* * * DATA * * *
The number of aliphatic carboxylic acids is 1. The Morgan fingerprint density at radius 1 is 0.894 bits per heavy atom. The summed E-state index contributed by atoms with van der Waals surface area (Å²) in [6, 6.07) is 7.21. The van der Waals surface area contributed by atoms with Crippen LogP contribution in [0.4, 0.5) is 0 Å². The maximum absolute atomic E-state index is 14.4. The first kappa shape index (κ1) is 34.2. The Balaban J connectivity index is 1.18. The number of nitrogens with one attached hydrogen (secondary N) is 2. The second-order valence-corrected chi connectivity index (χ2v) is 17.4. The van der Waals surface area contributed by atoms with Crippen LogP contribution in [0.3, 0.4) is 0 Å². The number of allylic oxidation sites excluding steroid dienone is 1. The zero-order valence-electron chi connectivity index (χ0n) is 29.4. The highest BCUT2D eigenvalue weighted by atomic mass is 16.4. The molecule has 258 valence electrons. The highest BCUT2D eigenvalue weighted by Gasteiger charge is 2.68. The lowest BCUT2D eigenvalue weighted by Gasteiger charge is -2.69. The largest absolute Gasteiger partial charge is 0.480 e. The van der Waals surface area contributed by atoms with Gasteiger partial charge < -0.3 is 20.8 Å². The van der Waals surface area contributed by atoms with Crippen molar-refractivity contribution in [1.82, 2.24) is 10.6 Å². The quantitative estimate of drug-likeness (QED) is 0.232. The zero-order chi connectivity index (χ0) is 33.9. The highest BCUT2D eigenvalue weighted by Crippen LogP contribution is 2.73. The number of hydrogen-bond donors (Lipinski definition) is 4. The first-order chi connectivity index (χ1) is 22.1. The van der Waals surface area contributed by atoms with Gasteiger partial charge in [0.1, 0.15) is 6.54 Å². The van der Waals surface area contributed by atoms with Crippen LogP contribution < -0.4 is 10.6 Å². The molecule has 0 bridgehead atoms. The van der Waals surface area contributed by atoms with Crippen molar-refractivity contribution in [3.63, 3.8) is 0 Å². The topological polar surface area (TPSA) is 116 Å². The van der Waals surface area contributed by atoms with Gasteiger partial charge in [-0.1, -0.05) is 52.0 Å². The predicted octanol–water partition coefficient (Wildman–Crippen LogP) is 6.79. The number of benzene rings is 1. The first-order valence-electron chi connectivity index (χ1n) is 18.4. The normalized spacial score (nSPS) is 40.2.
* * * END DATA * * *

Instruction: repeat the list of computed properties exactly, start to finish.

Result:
The number of aliphatic carboxylic acids is 1. The Morgan fingerprint density at radius 1 is 0.894 bits per heavy atom. The summed E-state index contributed by atoms with van der Waals surface area (Å²) in [6, 6.07) is 7.21. The van der Waals surface area contributed by atoms with Crippen LogP contribution in [0.4, 0.5) is 0 Å². The maximum absolute atomic E-state index is 14.4. The first kappa shape index (κ1) is 34.2. The Balaban J connectivity index is 1.18. The number of nitrogens with one attached hydrogen (secondary N) is 2. The second-order valence-corrected chi connectivity index (χ2v) is 17.4. The van der Waals surface area contributed by atoms with Crippen LogP contribution in [0.3, 0.4) is 0 Å². The number of allylic oxidation sites excluding steroid dienone is 1. The zero-order valence-electron chi connectivity index (χ0n) is 29.4. The highest BCUT2D eigenvalue weighted by atomic mass is 16.4. The molecule has 258 valence electrons. The highest BCUT2D eigenvalue weighted by Gasteiger charge is 2.68. The lowest BCUT2D eigenvalue weighted by Gasteiger charge is -2.69. The largest absolute Gasteiger partial charge is 0.480 e. The van der Waals surface area contributed by atoms with Gasteiger partial charge < -0.3 is 20.8 Å². The van der Waals surface area contributed by atoms with Crippen molar-refractivity contribution in [1.82, 2.24) is 10.6 Å². The quantitative estimate of drug-likeness (QED) is 0.232. The zero-order chi connectivity index (χ0) is 33.9. The highest BCUT2D eigenvalue weighted by Crippen LogP contribution is 2.73. The number of hydrogen-bond donors (Lipinski definition) is 4. The first-order chi connectivity index (χ1) is 22.1. The van der Waals surface area contributed by atoms with Gasteiger partial charge in [0.1, 0.15) is 6.54 Å². The van der Waals surface area contributed by atoms with Crippen LogP contribution < -0.4 is 10.6 Å². The molecule has 0 bridgehead atoms. The van der Waals surface area contributed by atoms with Crippen molar-refractivity contribution in [3.63, 3.8) is 0 Å². The topological polar surface area (TPSA) is 116 Å². The van der Waals surface area contributed by atoms with Gasteiger partial charge in [-0.1, -0.05) is 52.0 Å². The predicted octanol–water partition coefficient (Wildman–Crippen LogP) is 6.79. The number of benzene rings is 1. The first-order valence-electron chi connectivity index (χ1n) is 18.4. The normalized spacial score (nSPS) is 40.2.